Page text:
[wp-hackers] what URL does the Dashboard's update button link to?

Haluk Karamete halukkaramete at gmail.com
Tue Dec 18 23:19:41 UTC 2012

Thank you Dobri, but this would by pass the theme's hooks.
Perhaps I wasn't clear in my original post. Here, I'm NOT trying to
update the posts programmatically.
Those posts ( and they are 16k in count ) were all inserted into
wp_posts thru a migration routine that I wrote.
Once the routine finishes, I get to populate an empty wp_posts,
post_meta, term_taxonomy, terms, term_relationships and  comments with
all the content I want. Then I browse the site. Everything is alright
except some of the thumbnail images. some images show dithered, and
some shows just wrong - instead of showing the first image in the
post, it shows the last image. This feature is part of the theme I'm
working with. But whatever the problem is with those thumbs, they
simply get automatically fixed as soon as I open one of those posts
and hit the blue update button. Then the same post which used to show
the dithered image or the last image gets automatically fixed once and
for all.

It is because this reason why I wanted to "simulate" the click even on
that update.

If I adopt the actoin hooks or use wp_update_post etc, this does not
solve the problem.

I think there are a bunch of hooks that this theme registered and they
all kick in at the time of a manual update. See what I mean?

Can you suggest a away to stop the redirect before it ends up with
something like /wp-admin/post.php?post=3223&action=edit&message=1

If I could stop the location redirect, I think I should be able to see
the WordPress URL that's triggered upon clicking on the update button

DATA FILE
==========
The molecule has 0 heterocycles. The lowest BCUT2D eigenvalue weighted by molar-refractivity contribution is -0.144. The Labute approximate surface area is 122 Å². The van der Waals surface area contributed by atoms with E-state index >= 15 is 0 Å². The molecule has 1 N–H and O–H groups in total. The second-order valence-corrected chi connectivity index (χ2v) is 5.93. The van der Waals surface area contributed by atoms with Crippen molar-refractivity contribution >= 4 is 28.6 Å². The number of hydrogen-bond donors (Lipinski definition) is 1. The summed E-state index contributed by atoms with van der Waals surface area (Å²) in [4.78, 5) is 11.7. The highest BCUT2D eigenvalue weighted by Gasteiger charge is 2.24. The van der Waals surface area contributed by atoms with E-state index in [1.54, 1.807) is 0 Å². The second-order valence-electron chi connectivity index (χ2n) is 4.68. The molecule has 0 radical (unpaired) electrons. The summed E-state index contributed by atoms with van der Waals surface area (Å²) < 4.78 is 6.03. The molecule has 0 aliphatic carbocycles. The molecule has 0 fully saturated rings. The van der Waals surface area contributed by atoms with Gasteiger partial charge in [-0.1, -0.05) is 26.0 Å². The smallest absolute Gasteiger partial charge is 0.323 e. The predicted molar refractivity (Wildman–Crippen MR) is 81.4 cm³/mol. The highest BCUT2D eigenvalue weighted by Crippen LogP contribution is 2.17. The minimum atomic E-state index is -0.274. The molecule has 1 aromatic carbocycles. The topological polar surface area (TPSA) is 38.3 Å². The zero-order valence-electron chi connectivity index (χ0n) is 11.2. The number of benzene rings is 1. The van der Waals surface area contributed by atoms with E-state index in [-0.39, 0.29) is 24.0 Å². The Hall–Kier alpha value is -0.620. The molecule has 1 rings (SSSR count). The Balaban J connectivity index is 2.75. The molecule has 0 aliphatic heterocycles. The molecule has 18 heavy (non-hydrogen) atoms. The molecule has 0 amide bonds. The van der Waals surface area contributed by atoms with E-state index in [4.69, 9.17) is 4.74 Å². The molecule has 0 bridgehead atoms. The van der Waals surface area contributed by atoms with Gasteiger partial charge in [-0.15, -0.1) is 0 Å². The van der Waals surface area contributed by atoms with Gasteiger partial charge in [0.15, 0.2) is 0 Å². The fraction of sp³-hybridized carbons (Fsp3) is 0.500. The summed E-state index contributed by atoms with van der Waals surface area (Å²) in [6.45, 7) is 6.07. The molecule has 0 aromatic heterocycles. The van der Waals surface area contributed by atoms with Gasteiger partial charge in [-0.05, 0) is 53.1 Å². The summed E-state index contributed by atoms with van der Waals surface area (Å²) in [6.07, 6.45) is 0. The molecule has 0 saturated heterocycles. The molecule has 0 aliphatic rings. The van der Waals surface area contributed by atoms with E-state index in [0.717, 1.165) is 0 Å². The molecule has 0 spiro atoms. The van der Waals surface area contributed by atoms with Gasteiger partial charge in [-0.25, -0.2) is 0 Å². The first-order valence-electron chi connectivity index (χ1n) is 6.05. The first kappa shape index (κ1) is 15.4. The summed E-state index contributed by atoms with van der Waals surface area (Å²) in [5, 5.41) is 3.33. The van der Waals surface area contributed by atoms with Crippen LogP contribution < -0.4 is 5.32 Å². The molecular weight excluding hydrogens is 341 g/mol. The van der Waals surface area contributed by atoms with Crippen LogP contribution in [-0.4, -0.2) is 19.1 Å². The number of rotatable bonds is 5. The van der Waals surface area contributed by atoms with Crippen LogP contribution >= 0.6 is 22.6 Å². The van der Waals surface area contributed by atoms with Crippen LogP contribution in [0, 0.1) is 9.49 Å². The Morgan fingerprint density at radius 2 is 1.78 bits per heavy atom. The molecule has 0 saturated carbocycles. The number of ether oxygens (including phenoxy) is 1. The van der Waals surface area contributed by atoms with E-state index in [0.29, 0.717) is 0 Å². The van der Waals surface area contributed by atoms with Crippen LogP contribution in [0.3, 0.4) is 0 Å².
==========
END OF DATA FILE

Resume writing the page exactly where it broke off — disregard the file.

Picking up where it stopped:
on the dashboard.

On Tue, Dec 18, 2012 at 6:21 AM, Dobri <dyordan1 at ramapo.edu> wrote:
> Try to cause WordPress to wp_die(var_dump($_POST)); when a post is updated and check what the parameters passed to the post.php/edit.php page are when stuff gets published/edited/created/whatever.(I've posted some code below) Then you can just imitate those POST parameters to update pages programatically. Once you've played around with it enough, remove the code that kills wordpress and see if your imitation works. If there is some defense against this kind of behavior it might not work but at least it's worth a shot. And yes, I do realize it's not elegant at all.
> function kill_it($new_status, $old_status, $post)
> {
>         //prevent from dying when attempting to create a new page
>         if('new' != $old_status)
>         {
>                 wp_die(var_dump($_POST));
>         }
> }
> add_action('transition_post_status', 'kill_it', 10, 3);
> Another solution might be to create a plugin that has its own custom page that takes GET/POST parameters and (sanitizes!) and uses those to create/edit pages through the wp_update_post() and wp_insert_post() functions. That would be a dash more elegant. I hope I helped at least a bit.
> ~Dobri
> On Mon, 17 Dec 2012, at 4:24 PM, Haluk Karamete wrote:
>> I would like to diagrammatically trigger the process which runs when
>> an admin clicks on the blue "update" button on the dashboard.
>> I'm looking for something like
>> .... wp-admin/post.php?post=5095&action=publish
>> .... wp-admin/post.php?post=5095&action=submit_publish something like that.
>> I assume that the link I'm looking for would trigger the same process
>> which takes place upon  an update button click on the admin dashboard.
>> The plan is to use the define('WP_USE_THEMES', false); in a standalone
>> PHP  and run that link in a loop. ( The particular theme I'm working
>> with fixes certain problems that I encounter on my programmatically
>> migrated posts upon  a simple update. Since I got to many to fix, thus
>> to many to click on the update button manually. )
>> Back in the old days, you would be able to go to the view source, find
>> that button, trace it to its href .
>> Then you could run that href in a loop changing the postid's at each
>> iteration and viola, all the posts referred  in the loop would have
>> been updated - the same way a manual mouse click would do. Now, the
>> click events are attached thru javascript, that's no longer the case.
>> Since I cannot see the href and a server level redirect takes place
>> thru the operation, it's quite hard to get to it.
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